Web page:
Haupt's place for dinner. All he had, he put on the table - caviar and vodka.
Dinner went for many hours.
Needless to say we were legless by the end. But sober or not, Moscow was not
the sort of place you could ring for a cab, or find one on the kerbside.
``Haupt took us out on to the street as dawn was about to break and hailed a
truck. He said trucks rattled around the city all hours of the night
delivering black-market goods, and told us not to worry, it was perfectly safe.
He instructed the driver, in Russian, to take us back to our hotel, which he
did. Next morning, I found a Shostakovich CD that Haupt had been playing during
dinner, and which I had admired. He had slipped it into my bag without a word.
It was only one of several acts of generosity over the years from a lovely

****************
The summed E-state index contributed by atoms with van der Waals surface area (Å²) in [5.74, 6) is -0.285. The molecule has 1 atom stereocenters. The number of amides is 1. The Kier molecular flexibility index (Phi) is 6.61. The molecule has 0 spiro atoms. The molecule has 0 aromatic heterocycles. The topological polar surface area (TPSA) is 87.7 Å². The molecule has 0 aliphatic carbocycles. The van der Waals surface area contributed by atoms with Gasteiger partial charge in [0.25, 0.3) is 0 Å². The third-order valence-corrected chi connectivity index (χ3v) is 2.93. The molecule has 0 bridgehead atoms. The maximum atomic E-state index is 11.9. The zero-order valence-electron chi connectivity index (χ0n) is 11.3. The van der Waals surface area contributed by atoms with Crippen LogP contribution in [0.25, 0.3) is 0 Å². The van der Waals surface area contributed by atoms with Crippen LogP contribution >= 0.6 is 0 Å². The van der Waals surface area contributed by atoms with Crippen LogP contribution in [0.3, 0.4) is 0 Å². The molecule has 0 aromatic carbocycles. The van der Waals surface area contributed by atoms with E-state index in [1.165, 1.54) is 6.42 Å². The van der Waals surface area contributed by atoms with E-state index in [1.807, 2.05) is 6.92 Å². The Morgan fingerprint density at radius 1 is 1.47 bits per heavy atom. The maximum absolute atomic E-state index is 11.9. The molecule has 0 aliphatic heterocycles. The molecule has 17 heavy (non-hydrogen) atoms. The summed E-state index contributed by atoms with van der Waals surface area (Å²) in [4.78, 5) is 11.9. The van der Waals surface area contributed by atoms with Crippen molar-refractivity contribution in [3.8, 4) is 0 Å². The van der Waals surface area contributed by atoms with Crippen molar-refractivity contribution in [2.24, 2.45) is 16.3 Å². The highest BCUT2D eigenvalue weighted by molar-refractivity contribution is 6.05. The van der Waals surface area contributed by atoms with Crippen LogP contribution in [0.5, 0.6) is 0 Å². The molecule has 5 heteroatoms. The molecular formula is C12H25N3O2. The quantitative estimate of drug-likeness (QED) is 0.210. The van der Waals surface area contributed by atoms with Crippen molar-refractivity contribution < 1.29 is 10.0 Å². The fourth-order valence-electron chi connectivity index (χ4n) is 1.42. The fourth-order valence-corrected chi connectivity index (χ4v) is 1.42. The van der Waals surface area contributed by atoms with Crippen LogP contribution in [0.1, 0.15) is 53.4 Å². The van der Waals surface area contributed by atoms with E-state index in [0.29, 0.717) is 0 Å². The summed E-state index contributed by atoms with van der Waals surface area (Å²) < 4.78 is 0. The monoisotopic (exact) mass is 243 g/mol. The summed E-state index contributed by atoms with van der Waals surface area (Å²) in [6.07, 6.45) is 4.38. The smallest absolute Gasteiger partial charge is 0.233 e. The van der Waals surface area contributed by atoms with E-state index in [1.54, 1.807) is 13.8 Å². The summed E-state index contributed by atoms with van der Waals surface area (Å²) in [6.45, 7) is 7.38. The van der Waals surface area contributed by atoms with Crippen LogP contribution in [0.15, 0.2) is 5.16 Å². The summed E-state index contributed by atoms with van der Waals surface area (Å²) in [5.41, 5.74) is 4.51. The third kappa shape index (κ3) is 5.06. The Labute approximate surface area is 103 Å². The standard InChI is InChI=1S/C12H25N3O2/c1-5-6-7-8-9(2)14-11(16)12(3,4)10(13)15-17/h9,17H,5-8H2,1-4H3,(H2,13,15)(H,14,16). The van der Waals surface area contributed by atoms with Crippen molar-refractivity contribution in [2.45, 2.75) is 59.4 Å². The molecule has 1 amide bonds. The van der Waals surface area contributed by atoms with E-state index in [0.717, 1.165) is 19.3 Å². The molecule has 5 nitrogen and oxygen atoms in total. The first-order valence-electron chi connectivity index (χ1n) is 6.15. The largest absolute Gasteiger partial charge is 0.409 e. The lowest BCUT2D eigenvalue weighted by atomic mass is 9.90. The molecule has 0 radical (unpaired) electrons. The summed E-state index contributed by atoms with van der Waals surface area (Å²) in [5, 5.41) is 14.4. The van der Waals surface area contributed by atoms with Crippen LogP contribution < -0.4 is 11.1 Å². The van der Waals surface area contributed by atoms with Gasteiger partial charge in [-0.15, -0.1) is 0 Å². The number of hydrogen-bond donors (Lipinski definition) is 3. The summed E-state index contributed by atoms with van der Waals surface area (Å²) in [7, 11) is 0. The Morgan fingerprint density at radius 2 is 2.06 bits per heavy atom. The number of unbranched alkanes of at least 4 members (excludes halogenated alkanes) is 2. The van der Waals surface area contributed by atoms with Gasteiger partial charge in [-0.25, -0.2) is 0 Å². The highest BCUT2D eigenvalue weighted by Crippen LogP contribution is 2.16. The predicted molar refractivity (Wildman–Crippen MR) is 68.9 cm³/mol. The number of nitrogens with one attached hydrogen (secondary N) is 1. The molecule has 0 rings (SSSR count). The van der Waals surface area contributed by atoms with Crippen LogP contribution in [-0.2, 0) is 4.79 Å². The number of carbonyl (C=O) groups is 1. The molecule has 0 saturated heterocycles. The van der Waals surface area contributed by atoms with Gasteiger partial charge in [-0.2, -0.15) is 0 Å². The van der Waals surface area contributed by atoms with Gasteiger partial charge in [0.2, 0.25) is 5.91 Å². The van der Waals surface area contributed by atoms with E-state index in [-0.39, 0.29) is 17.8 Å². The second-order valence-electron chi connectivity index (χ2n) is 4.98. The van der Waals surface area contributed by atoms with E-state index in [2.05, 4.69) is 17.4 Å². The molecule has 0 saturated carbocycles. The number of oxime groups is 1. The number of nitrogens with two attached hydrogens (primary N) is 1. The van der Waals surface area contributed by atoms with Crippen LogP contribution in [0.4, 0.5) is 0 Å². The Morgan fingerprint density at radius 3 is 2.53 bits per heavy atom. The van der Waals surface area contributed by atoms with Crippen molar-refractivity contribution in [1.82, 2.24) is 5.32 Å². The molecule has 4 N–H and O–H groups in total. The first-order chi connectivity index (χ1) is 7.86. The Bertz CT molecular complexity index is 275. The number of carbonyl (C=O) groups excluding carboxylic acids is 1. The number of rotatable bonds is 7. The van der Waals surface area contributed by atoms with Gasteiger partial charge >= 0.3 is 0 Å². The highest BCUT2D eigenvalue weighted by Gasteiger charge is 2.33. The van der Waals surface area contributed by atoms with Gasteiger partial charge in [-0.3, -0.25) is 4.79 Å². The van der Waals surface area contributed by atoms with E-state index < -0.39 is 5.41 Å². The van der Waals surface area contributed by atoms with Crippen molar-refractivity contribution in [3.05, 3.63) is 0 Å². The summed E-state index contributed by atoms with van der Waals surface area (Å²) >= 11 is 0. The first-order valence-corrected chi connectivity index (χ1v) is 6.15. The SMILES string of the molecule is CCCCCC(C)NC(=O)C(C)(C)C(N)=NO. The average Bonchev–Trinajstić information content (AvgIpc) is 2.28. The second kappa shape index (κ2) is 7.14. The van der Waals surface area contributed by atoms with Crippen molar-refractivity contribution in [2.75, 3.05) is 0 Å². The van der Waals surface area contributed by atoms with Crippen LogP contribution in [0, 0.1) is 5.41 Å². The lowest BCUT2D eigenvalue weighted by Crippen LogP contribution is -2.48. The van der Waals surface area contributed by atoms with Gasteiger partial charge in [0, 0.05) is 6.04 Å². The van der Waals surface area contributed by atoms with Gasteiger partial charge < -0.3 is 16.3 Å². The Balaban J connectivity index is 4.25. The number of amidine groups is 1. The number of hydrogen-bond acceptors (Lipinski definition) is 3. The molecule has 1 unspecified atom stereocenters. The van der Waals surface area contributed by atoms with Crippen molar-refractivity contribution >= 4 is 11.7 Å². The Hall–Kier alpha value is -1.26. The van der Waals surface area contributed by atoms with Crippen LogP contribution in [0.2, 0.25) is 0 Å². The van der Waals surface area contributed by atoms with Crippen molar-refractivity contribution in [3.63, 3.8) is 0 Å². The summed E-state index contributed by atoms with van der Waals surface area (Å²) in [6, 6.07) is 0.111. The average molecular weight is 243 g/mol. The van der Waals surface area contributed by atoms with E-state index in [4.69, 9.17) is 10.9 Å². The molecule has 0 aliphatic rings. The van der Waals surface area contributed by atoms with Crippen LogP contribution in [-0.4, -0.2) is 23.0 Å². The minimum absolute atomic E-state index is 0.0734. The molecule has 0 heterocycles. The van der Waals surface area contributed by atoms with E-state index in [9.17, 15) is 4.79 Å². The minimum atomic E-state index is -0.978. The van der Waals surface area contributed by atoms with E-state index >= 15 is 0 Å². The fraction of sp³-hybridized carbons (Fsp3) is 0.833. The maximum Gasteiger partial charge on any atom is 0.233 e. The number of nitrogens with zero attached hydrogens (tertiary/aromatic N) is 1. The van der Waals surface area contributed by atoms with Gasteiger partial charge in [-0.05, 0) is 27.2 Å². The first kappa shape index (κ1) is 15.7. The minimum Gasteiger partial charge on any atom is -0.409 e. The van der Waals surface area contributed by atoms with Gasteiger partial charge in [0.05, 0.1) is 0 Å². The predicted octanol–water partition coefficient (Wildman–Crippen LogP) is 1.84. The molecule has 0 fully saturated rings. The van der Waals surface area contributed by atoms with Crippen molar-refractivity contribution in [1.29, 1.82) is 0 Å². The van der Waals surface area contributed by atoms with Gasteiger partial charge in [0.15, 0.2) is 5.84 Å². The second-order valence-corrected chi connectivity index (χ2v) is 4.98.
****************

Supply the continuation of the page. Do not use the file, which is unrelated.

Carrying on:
PLEASE indulge us in one more tidbit from Sunday's wedding of Labor MP
Andrew Theophanous to his archeologist bride Dr Kathryn Eriksson. A spy tells
us that at one stage in the proceedings all the guests, which included a
heavyweight selection of Labor's leading lights (we're aware this may sound
like an oxymoron to some ... ), lined up on the right-hand side of the church
to pay their respects to the bridal party. One face in the queue was that of
Laurie Brereton, former Minister for Industrial Relations and Transport
mishaps, and a key figure in the legendary NSW Right faction of the ALP. In his
sights was Dr Andrew Theophanous, member of the rival Victorian Left faction.
As he approached his target he muttered: ``This is a picture the NSW Right
would die for ...", and he lunged forward and kissed Dr T. on both cheeks.
Brings a tear to the eye, doesn't it?
THE TOWN HALL LEADS.
METROPOLITAN has an update on the Parliament House-Leeds Town Hall